Steven Aden, an attorney with the Center for Law and Religious Freedom, said the school system gives Parents, Families and Friends of Lesbians and Gays, a homosexual rights organization, “open entree into the school system.”


Court upholds removal of teacher’s postings

York County school officials did not violate a teacher’s First Amendment rights when they removed Christian-themed postings from his classroom, a federal appeals court ruled yesterday.

The unanimous decision by a three-judge panel of the 4th U.S. Circuit Court of Appeals concerned materials removed from William Lee’s Spanish classroom at Tabb High School at the start of the 2004-2005 school year. Those materials included a flier publicizing the National Day of Prayer and a depiction of George Washington praying at Valley Forge.

Mr. Lee said his classroom bulletin boards were a limited public forum open for teachers’ private expression and speech, but the court agreed with school officials who argued they had discretion to remove the items.

Judge Robert King wrote because materials were in a classroom and not a public space, the items “are not protected by the First Amendment.”



AmeriDebt founder sent to prison

The founder of a credit- counseling firm accused of cheating debtors out of millions of dollars was sent to prison yesterday for failing to turn over assets to a fund set up to repay the debtors.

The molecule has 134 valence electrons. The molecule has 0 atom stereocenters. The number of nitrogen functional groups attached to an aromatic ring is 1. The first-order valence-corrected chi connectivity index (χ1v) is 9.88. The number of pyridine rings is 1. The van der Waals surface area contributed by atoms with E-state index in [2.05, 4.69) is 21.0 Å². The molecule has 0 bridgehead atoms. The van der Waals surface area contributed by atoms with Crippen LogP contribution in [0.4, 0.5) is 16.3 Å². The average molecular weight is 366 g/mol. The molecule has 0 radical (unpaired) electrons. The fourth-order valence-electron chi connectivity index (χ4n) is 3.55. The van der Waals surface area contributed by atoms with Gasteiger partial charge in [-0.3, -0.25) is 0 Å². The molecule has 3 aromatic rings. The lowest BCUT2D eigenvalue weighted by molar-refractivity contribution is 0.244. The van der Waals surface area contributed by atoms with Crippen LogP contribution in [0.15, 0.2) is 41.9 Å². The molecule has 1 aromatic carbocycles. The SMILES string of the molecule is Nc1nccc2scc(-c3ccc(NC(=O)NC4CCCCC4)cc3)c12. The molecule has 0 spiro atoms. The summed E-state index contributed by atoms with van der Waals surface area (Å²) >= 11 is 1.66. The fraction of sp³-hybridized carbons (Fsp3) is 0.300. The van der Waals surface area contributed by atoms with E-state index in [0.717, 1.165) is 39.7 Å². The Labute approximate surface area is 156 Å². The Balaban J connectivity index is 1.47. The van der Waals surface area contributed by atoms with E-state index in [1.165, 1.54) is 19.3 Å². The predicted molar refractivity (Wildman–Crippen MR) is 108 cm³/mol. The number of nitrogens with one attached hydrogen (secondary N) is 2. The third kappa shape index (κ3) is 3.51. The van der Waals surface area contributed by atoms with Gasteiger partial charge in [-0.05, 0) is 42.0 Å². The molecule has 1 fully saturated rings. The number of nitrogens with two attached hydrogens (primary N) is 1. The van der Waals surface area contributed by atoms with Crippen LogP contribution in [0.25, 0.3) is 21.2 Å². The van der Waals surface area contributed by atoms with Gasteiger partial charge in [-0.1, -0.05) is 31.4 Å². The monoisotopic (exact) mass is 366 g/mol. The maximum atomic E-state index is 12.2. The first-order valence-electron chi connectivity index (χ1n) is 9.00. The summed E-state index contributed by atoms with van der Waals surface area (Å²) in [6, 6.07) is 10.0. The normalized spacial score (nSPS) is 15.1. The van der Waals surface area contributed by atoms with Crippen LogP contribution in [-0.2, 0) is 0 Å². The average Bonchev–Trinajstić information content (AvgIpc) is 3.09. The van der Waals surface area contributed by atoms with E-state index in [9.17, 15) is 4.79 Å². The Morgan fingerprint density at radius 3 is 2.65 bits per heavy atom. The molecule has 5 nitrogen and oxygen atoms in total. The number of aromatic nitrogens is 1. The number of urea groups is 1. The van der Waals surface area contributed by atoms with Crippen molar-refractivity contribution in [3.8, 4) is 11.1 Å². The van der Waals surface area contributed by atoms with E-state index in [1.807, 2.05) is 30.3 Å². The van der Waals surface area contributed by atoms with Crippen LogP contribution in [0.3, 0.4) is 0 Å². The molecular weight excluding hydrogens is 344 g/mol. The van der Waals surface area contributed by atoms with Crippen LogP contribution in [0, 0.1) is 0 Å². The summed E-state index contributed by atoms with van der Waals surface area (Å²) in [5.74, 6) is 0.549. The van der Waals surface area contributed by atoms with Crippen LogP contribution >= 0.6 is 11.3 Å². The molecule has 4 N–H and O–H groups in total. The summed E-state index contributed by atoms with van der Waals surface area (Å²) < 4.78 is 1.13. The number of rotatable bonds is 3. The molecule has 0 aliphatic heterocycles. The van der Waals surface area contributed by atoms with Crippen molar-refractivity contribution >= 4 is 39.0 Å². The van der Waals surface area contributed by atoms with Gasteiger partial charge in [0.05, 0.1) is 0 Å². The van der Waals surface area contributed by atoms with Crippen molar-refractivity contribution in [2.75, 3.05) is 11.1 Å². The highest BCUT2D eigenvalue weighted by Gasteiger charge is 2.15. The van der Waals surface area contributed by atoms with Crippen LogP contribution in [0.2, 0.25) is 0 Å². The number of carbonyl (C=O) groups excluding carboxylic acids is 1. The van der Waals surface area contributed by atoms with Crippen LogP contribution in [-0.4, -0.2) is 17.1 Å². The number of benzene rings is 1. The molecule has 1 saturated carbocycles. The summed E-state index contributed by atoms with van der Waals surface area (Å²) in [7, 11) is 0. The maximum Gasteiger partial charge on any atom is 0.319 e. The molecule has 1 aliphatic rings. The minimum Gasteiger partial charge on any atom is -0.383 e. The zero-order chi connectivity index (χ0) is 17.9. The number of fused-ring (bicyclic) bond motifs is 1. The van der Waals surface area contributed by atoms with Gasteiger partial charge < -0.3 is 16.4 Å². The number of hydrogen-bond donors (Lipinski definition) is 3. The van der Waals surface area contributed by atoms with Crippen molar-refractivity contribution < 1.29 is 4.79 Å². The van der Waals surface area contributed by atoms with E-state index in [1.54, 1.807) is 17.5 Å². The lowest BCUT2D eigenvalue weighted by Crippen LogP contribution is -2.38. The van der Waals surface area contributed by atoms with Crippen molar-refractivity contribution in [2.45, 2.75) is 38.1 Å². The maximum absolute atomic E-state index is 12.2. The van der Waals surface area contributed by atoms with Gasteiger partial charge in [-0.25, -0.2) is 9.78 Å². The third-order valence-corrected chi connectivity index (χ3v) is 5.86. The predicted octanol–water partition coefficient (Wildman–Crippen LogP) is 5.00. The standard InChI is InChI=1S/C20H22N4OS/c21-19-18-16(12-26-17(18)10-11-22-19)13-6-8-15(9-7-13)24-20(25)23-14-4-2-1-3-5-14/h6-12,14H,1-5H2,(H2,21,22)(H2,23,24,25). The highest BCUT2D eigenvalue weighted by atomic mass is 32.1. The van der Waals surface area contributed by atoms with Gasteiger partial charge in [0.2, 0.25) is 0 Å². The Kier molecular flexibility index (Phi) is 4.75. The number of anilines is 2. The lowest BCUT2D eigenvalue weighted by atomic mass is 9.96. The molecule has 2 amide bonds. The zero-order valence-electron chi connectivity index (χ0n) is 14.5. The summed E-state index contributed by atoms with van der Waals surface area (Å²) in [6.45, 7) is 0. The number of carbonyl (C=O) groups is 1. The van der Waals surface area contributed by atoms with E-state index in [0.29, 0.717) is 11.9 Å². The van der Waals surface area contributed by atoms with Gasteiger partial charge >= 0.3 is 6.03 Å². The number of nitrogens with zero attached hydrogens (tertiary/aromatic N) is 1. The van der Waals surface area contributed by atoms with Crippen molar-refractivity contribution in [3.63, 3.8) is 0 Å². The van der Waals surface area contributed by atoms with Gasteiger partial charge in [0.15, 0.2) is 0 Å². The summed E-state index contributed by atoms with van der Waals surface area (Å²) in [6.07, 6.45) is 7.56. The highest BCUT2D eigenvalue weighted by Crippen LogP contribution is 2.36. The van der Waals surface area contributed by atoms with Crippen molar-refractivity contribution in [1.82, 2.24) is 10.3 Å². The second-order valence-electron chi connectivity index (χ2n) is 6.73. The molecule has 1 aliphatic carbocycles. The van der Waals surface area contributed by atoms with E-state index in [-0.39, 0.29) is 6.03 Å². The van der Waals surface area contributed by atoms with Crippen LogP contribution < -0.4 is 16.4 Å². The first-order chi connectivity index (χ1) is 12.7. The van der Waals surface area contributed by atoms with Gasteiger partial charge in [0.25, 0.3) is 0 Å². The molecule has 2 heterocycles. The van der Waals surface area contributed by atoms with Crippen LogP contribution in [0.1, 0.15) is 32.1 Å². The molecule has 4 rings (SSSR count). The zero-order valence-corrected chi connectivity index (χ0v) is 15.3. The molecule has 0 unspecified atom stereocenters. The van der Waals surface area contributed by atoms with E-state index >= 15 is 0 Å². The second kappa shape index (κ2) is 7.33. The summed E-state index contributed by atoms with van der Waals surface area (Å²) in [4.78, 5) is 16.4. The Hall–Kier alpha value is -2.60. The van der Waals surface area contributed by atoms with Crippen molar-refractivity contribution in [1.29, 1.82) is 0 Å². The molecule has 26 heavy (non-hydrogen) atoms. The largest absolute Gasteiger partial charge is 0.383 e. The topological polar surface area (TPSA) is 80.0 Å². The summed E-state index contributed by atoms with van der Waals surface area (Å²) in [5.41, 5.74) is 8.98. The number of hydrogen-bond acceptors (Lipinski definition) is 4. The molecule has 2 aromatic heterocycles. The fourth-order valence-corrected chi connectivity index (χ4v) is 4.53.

U.S. District Judge Peter Messitte said Andris Pukke will be held until he produces the assets — estimated at $30 million — that are part of a 2006 settlement with the Federal Trade Commission over the practices of his defunct company AmeriDebt.

Judge Messitte found Pukke in contempt of court in March for using friends and family to hide his money in an Internet gambling company, a Belize housing project and a Latvian bank account. The judge gave Pukke time to come up with the money and yesterday said Pukke had not produced enough.

“This is no longer a game,” Judge Messitte said before Pukke was led off in handcuffs. “This is serious business when you have a court order.”

Pukke pleaded for more time. He said that he had no direct control over the assets, and that he will be put in the difficult position of waiting for third parties to decide whether to turn over the funds.

“Am I going to sit there for the rest of my life?” he asked.

AmeriDebt, which Pukke founded in 1996 in Germantown, promised to help debtors by reducing their monthly payments and providing credit counseling. But the FTC sued the company and Pukke in 2003, saying it charged $172 million in hidden fees, money that funded a lavish lifestyle for Pukke.

Also jailed yesterday was Pukke’s childhood friend, Peter Baker, who was a principal in the Belize project.

Pukke and Baker will be held until they can hand over all of substantial amounts of the hidden assets, Judge Messitte said. He predicted that spending time in jail would speed up their progress.